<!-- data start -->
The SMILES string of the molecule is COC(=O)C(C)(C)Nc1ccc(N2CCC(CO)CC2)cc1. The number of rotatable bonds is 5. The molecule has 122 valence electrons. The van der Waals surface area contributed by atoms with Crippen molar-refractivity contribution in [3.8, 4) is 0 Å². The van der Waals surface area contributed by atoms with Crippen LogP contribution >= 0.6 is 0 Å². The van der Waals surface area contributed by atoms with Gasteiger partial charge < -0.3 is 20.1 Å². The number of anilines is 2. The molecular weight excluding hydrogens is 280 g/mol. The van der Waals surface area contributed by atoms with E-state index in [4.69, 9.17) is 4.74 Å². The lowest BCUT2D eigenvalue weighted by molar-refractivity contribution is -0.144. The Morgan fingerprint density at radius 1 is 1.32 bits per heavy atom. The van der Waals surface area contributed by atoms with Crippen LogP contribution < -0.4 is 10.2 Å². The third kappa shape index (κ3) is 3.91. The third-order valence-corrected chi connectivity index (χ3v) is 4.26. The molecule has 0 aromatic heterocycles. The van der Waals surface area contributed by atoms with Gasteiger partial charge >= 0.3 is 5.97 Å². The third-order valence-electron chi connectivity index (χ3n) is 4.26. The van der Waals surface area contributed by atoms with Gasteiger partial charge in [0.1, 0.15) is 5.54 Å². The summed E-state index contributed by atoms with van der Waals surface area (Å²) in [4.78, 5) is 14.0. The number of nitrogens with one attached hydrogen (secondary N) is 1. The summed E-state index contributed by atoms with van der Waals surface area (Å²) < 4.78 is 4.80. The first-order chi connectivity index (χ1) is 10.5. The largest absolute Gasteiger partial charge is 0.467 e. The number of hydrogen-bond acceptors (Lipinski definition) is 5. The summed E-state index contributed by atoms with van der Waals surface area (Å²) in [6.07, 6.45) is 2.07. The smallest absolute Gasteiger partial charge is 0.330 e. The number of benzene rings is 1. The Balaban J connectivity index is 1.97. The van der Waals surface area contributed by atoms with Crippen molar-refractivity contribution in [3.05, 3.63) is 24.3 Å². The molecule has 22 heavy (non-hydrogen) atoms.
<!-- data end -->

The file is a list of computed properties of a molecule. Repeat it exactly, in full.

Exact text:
The SMILES string of the molecule is COC(=O)C(C)(C)Nc1ccc(N2CCC(CO)CC2)cc1. The number of rotatable bonds is 5. The molecule has 122 valence electrons. The van der Waals surface area contributed by atoms with Crippen molar-refractivity contribution in [3.8, 4) is 0 Å². The van der Waals surface area contributed by atoms with Crippen LogP contribution >= 0.6 is 0 Å². The van der Waals surface area contributed by atoms with Gasteiger partial charge < -0.3 is 20.1 Å². The number of anilines is 2. The molecular weight excluding hydrogens is 280 g/mol. The van der Waals surface area contributed by atoms with E-state index in [4.69, 9.17) is 4.74 Å². The lowest BCUT2D eigenvalue weighted by molar-refractivity contribution is -0.144. The Morgan fingerprint density at radius 1 is 1.32 bits per heavy atom. The van der Waals surface area contributed by atoms with Crippen LogP contribution < -0.4 is 10.2 Å². The third kappa shape index (κ3) is 3.91. The third-order valence-corrected chi connectivity index (χ3v) is 4.26. The molecule has 0 aromatic heterocycles. The van der Waals surface area contributed by atoms with Gasteiger partial charge >= 0.3 is 5.97 Å². The third-order valence-electron chi connectivity index (χ3n) is 4.26. The van der Waals surface area contributed by atoms with Gasteiger partial charge in [0.1, 0.15) is 5.54 Å². The summed E-state index contributed by atoms with van der Waals surface area (Å²) in [4.78, 5) is 14.0. The number of nitrogens with one attached hydrogen (secondary N) is 1. The summed E-state index contributed by atoms with van der Waals surface area (Å²) < 4.78 is 4.80. The first-order chi connectivity index (χ1) is 10.5. The largest absolute Gasteiger partial charge is 0.467 e. The number of hydrogen-bond acceptors (Lipinski definition) is 5. The summed E-state index contributed by atoms with van der Waals surface area (Å²) in [6.07, 6.45) is 2.07. The smallest absolute Gasteiger partial charge is 0.330 e. The number of benzene rings is 1. The Balaban J connectivity index is 1.97. The van der Waals surface area contributed by atoms with Crippen molar-refractivity contribution in [3.05, 3.63) is 24.3 Å². The molecule has 22 heavy (non-hydrogen) atoms.